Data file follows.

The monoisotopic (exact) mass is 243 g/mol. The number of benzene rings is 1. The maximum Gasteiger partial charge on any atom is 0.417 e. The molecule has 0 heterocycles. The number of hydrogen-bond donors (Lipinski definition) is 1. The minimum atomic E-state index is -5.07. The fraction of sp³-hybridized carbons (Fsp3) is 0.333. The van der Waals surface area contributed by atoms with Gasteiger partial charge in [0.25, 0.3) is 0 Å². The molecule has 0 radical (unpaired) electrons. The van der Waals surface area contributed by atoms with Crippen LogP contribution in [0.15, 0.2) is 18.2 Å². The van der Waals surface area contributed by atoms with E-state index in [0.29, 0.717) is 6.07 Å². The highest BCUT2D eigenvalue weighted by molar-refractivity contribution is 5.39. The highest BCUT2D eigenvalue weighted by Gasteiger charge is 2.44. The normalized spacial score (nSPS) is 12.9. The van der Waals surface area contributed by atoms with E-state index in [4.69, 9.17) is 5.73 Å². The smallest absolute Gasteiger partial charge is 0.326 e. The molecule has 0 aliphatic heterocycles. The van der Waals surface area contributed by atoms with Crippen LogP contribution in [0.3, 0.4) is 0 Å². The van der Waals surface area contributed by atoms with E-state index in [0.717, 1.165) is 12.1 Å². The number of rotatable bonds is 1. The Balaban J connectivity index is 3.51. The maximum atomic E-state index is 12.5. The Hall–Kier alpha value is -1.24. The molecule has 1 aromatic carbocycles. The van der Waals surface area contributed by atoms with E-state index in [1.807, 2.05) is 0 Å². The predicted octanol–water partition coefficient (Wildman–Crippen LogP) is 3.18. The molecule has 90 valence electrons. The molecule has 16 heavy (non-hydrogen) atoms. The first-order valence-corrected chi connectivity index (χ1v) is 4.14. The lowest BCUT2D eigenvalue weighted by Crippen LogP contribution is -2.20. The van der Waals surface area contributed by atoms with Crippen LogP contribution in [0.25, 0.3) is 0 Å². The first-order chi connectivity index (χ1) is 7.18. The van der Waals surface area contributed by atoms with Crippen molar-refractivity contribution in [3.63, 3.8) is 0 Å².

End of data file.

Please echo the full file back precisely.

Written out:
The monoisotopic (exact) mass is 243 g/mol. The number of benzene rings is 1. The maximum Gasteiger partial charge on any atom is 0.417 e. The molecule has 0 heterocycles. The number of hydrogen-bond donors (Lipinski definition) is 1. The minimum atomic E-state index is -5.07. The fraction of sp³-hybridized carbons (Fsp3) is 0.333. The van der Waals surface area contributed by atoms with Gasteiger partial charge in [0.25, 0.3) is 0 Å². The molecule has 0 radical (unpaired) electrons. The van der Waals surface area contributed by atoms with Crippen LogP contribution in [0.15, 0.2) is 18.2 Å². The van der Waals surface area contributed by atoms with E-state index in [0.29, 0.717) is 6.07 Å². The highest BCUT2D eigenvalue weighted by molar-refractivity contribution is 5.39. The highest BCUT2D eigenvalue weighted by Gasteiger charge is 2.44. The normalized spacial score (nSPS) is 12.9. The van der Waals surface area contributed by atoms with E-state index in [4.69, 9.17) is 5.73 Å². The smallest absolute Gasteiger partial charge is 0.326 e. The molecule has 0 aliphatic heterocycles. The van der Waals surface area contributed by atoms with Crippen LogP contribution in [0.3, 0.4) is 0 Å². The van der Waals surface area contributed by atoms with E-state index in [0.717, 1.165) is 12.1 Å². The number of rotatable bonds is 1. The Balaban J connectivity index is 3.51. The maximum atomic E-state index is 12.5. The Hall–Kier alpha value is -1.24. The molecule has 1 aromatic carbocycles. The van der Waals surface area contributed by atoms with E-state index in [1.807, 2.05) is 0 Å². The predicted octanol–water partition coefficient (Wildman–Crippen LogP) is 3.18. The molecule has 90 valence electrons. The molecule has 16 heavy (non-hydrogen) atoms. The first-order valence-corrected chi connectivity index (χ1v) is 4.14. The lowest BCUT2D eigenvalue weighted by Crippen LogP contribution is -2.20. The van der Waals surface area contributed by atoms with Crippen LogP contribution in [0.25, 0.3) is 0 Å². The first-order chi connectivity index (χ1) is 7.18. The van der Waals surface area contributed by atoms with Crippen molar-refractivity contribution in [3.63, 3.8) is 0 Å².